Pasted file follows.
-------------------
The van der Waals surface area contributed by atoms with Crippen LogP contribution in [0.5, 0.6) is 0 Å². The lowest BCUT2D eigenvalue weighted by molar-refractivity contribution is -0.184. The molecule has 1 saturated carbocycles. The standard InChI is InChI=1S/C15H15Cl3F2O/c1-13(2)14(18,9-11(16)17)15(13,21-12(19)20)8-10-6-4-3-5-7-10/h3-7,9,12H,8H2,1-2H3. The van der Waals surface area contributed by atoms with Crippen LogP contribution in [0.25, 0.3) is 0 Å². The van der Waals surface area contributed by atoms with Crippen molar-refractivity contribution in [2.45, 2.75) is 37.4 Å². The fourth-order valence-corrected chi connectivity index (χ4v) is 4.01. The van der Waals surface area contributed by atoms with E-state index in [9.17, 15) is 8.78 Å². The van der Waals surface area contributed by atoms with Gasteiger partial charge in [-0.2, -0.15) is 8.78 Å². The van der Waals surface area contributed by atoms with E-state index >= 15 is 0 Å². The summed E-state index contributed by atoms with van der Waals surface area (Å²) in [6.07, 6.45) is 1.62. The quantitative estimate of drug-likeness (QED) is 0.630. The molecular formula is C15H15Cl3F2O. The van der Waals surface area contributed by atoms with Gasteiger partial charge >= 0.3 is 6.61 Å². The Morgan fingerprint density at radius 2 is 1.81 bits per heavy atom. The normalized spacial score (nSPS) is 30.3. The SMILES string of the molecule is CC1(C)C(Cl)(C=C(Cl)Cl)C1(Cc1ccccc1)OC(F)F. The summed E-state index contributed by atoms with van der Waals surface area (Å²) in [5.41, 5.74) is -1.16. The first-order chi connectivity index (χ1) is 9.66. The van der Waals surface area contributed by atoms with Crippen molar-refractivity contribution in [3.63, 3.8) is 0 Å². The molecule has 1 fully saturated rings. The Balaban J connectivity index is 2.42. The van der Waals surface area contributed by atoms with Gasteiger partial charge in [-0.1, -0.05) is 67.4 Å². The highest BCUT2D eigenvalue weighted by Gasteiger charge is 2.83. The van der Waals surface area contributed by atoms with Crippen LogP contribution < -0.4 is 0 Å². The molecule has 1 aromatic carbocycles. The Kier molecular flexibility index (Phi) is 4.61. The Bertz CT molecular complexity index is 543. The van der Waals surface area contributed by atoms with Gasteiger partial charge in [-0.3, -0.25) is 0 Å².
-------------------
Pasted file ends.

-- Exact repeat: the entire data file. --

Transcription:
The van der Waals surface area contributed by atoms with Crippen LogP contribution in [0.5, 0.6) is 0 Å². The lowest BCUT2D eigenvalue weighted by molar-refractivity contribution is -0.184. The molecule has 1 saturated carbocycles. The standard InChI is InChI=1S/C15H15Cl3F2O/c1-13(2)14(18,9-11(16)17)15(13,21-12(19)20)8-10-6-4-3-5-7-10/h3-7,9,12H,8H2,1-2H3. The van der Waals surface area contributed by atoms with Crippen LogP contribution in [0.25, 0.3) is 0 Å². The van der Waals surface area contributed by atoms with Crippen molar-refractivity contribution in [2.45, 2.75) is 37.4 Å². The fourth-order valence-corrected chi connectivity index (χ4v) is 4.01. The van der Waals surface area contributed by atoms with E-state index in [9.17, 15) is 8.78 Å². The van der Waals surface area contributed by atoms with Gasteiger partial charge in [-0.2, -0.15) is 8.78 Å². The van der Waals surface area contributed by atoms with E-state index >= 15 is 0 Å². The summed E-state index contributed by atoms with van der Waals surface area (Å²) in [6.07, 6.45) is 1.62. The quantitative estimate of drug-likeness (QED) is 0.630. The molecular formula is C15H15Cl3F2O. The van der Waals surface area contributed by atoms with Gasteiger partial charge >= 0.3 is 6.61 Å². The Morgan fingerprint density at radius 2 is 1.81 bits per heavy atom. The normalized spacial score (nSPS) is 30.3. The SMILES string of the molecule is CC1(C)C(Cl)(C=C(Cl)Cl)C1(Cc1ccccc1)OC(F)F. The summed E-state index contributed by atoms with van der Waals surface area (Å²) in [5.41, 5.74) is -1.16. The first-order chi connectivity index (χ1) is 9.66. The van der Waals surface area contributed by atoms with Crippen molar-refractivity contribution in [3.63, 3.8) is 0 Å². The molecule has 1 fully saturated rings. The Balaban J connectivity index is 2.42. The van der Waals surface area contributed by atoms with Gasteiger partial charge in [-0.1, -0.05) is 67.4 Å². The highest BCUT2D eigenvalue weighted by Gasteiger charge is 2.83. The van der Waals surface area contributed by atoms with Crippen LogP contribution < -0.4 is 0 Å². The molecule has 1 aromatic carbocycles. The Kier molecular flexibility index (Phi) is 4.61. The Bertz CT molecular complexity index is 543. The van der Waals surface area contributed by atoms with Gasteiger partial charge in [-0.3, -0.25) is 0 Å².